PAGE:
If you’ve met me or spent any time following the blog, you know I’m a reader. Always have been. Always will be. Books have been companions. Escapes. Classrooms. Windows.

I read 81 books in 2021. I’m going to be honest. Would I recommend every book I read last year? No. Do I even remember every book I read last year? Again, no. But….every year there are a handful of books that stick with me – books that still invade my thought space months later. When I walk past these books in the library, I smile – as if they were an old friend.

It’s been over a year since I’ve read a few of these books, and they’re still on my mind. They gripped me. Changed me. Made me think. And these are the books I would hands-down recommend to a friend looking for something to read. My hope? That you’ll check out this list and find one book suggestion that piques YOUR interest. Books speak to people differently, but a good story is a good story – and these (with the exception of the three non-fiction titles in the bunch) are phenomenal stories. Happy reading everyone.

*All book descriptions were taken from Amazon.com and appear in italics. MY thoughts are in standard text form. 😉 Click on ANY title to find the book on Amazon. Thank you! #AffLink

1. The Book Woman of Troublesome Creek by Kim Michelle Richardson

This is a novel following Cussy Mary, a packhorse librarian and her quest to bring books to the Appalachian community she loves. Cussy’s not only a book woman, however, she’s also the last of her kind, her skin a shade of blue unlike most anyone else. Not everyone is keen on Cussy’s family or the Library Project, and a Blue is often blamed for any whiff of trouble. If Cussy wants to bring the joy of books to the hill folks, she’s going to have to confront prejudice as old as the Appalachias and suspicion as deep as the holler.

I still think about Cussy. I loved her grit and determination. She was a woman in tune with her purpose. Purpose > Approval. (I am SO excited a follow-up novel is coming later this year!) For other mega-readers like myself, I was concerned this would be too similar to Jojo Moyes’s Giver of Stars (which was also great), but the stories are unique and I enjoyed both.

2. Bear Town by Fredrik Backman (*I would read this man’s grocery list.)

By the lake in Beartown is an old ice rink, and in that ice rink Kevin, Amat, Benji, and the rest of the town’s junior ice hockey team are about to compete in the national semi-finals—and they actually have a shot at winning. All the hopes and dreams of this place now rest on the shoulders of a handful of teenage boys. Under that heavy burden, the match becomes the catalyst for a violent act that will leave a young girl traumatized and a town in turmoil. Accusations are made and, like ripples on a pond, they travel through all of Beartown. This is a story about a town and a game, but even more about loyalty, commitment, and the responsibilities of friendship; the people we disappoint even though we love them; and the decisions we make every day that come to define us. In this story of a small forest town, Fredrik Backman has found the entire world.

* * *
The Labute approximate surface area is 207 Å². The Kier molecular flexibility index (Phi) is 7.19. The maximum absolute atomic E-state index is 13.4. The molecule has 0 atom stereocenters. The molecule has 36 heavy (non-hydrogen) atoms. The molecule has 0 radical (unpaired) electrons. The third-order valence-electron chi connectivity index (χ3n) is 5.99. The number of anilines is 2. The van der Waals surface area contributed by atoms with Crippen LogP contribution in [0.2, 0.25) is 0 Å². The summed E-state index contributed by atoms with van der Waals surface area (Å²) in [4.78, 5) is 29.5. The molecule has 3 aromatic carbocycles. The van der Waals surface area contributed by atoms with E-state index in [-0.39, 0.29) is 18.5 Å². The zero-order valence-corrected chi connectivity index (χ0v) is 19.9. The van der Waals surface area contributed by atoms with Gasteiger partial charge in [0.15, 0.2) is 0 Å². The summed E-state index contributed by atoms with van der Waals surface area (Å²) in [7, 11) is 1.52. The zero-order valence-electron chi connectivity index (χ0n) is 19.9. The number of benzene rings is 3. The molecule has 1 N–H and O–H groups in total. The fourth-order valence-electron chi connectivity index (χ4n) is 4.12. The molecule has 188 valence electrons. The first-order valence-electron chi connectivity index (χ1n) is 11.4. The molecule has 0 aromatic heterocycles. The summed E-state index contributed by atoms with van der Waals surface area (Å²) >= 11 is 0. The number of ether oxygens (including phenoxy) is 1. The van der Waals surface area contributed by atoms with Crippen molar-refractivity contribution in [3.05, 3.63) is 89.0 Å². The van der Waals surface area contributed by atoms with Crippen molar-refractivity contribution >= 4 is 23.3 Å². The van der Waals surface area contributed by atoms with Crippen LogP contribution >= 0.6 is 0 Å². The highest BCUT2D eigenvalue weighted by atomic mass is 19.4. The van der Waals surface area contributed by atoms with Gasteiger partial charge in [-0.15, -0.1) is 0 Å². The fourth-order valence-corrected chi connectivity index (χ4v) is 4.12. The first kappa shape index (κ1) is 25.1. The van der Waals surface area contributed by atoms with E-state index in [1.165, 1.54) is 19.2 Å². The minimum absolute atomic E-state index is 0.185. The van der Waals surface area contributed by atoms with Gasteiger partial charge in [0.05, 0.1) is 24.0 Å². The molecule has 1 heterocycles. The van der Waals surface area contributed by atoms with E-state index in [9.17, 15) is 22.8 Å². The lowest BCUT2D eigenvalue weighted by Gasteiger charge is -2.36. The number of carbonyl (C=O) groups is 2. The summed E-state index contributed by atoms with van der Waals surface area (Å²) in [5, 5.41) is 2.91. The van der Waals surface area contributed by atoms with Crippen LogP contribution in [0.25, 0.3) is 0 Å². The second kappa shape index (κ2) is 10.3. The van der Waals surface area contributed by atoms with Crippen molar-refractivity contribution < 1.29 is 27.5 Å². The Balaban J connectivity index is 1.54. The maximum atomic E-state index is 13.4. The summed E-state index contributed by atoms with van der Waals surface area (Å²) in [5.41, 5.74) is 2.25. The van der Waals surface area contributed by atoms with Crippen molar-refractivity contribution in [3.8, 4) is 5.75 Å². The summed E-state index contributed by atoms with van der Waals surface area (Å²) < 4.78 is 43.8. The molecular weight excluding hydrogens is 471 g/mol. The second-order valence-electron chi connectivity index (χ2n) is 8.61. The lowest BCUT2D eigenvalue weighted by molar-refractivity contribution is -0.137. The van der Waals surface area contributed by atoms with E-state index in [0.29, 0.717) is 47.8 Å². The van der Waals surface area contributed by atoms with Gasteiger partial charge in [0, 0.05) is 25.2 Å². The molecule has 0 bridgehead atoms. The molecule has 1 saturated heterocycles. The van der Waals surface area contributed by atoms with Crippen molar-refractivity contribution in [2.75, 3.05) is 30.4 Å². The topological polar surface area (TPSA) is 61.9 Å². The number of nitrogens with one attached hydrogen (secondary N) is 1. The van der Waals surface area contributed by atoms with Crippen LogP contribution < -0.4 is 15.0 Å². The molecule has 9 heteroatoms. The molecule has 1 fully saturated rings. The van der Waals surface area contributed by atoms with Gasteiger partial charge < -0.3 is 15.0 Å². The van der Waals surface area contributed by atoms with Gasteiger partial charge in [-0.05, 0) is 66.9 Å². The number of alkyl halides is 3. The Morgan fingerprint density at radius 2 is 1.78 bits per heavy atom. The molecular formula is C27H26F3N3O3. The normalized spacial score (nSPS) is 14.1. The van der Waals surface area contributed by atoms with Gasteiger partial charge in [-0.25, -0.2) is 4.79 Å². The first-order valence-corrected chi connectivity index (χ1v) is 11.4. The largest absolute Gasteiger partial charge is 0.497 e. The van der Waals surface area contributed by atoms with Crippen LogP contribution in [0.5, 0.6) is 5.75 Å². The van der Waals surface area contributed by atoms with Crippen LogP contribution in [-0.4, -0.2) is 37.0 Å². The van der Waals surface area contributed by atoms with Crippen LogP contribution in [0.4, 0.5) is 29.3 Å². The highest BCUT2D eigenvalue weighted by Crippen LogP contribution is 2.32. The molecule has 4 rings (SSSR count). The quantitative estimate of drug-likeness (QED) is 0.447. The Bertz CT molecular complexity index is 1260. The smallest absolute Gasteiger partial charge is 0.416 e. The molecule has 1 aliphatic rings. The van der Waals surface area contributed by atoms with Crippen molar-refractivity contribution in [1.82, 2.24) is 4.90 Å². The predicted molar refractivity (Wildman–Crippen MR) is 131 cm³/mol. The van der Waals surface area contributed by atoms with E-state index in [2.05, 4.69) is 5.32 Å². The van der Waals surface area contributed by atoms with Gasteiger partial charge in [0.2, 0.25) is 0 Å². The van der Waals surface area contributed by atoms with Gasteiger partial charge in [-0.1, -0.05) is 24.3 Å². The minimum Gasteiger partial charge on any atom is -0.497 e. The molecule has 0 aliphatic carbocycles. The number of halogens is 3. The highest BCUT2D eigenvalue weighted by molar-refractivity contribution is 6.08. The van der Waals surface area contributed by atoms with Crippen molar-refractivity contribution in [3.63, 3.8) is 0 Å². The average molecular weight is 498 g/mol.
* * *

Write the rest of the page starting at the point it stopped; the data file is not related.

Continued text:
I have LONG been a fan of Fredrik Backman. He is incredible. BUT, I had held off reading Bear Town (and the follow-up Us Against You) for a long time because they were “about” hockey. Hockey? I thought to myself – I’m not the least bit interested in hockey. Why should I read this? I was wrong. I should’ve read this sooner. Is it about hockey? Sure – in the way The Lord of the Rings is about jewelry. Every time I put one of his books down, I am blown away by how well Fredrik Backman writes people. So good.

*There is strong language in both Backman books.

3. Us Against You by Fredrik Backman (the follow-up to Bear Town!)

Here is a declaration of love for all the big and small, bright and dark stories that give form and color to our communities. With immense compassion and insight, Fredrik Backman—“the Dickens of our age” (Green Valley News)—reveals how loyalty, friendship, and kindness can carry a town through its most challenging days.

4. The Four Winds by Kristen Hannah (*Another favorite author)

Texas, 1921. A time of abundance. The Great War is over, the bounty of the land is plentiful, and America is on the brink of a new and optimistic era. But for Elsa Wolcott, deemed too old to marry in a time when marriage is a woman’s only option, the future seems bleak. Until the night she meets Rafe Martinelli and decides to change the direction of her life. With her reputation in ruin, there is only one respectable choice: marriage to a man she barely knows. The Four Winds is a rich, sweeping novel that stunningly brings to life the Great Depression and the people who lived through it―the harsh realities that divided us as a nation and the enduring battle between the haves and the have-nots. A testament to hope, resilience, and the strength of the human spirit to survive adversity, The Four Winds is an indelible portrait of America and the American dream, as seen through the eyes of one indomitable woman whose courage and sacrifice will come to define a generation.

This book reignited my love of historical fiction – something Kristin Hannah is a MASTER at btw.

5. Quiet: The Power of Introverts in a World That Can’t Stop Talking by Susan Cain

In Quiet, Susan Cain argues that we dramatically undervalue introverts and shows how much we lose in doing so. She charts the rise of the Extrovert Ideal throughout the twentieth century and explores how deeply it has come to permeate our culture. She also introduces us to successful introverts—from a witty, high-octane public speaker who recharges in solitude after his talks, to a record-breaking salesman who quietly taps into the power of questions. Passionately argued, impeccably researched, and filled with indelible stories of real people, Quiet has the power to permanently change how we see introverts and, equally important, how they see themselves.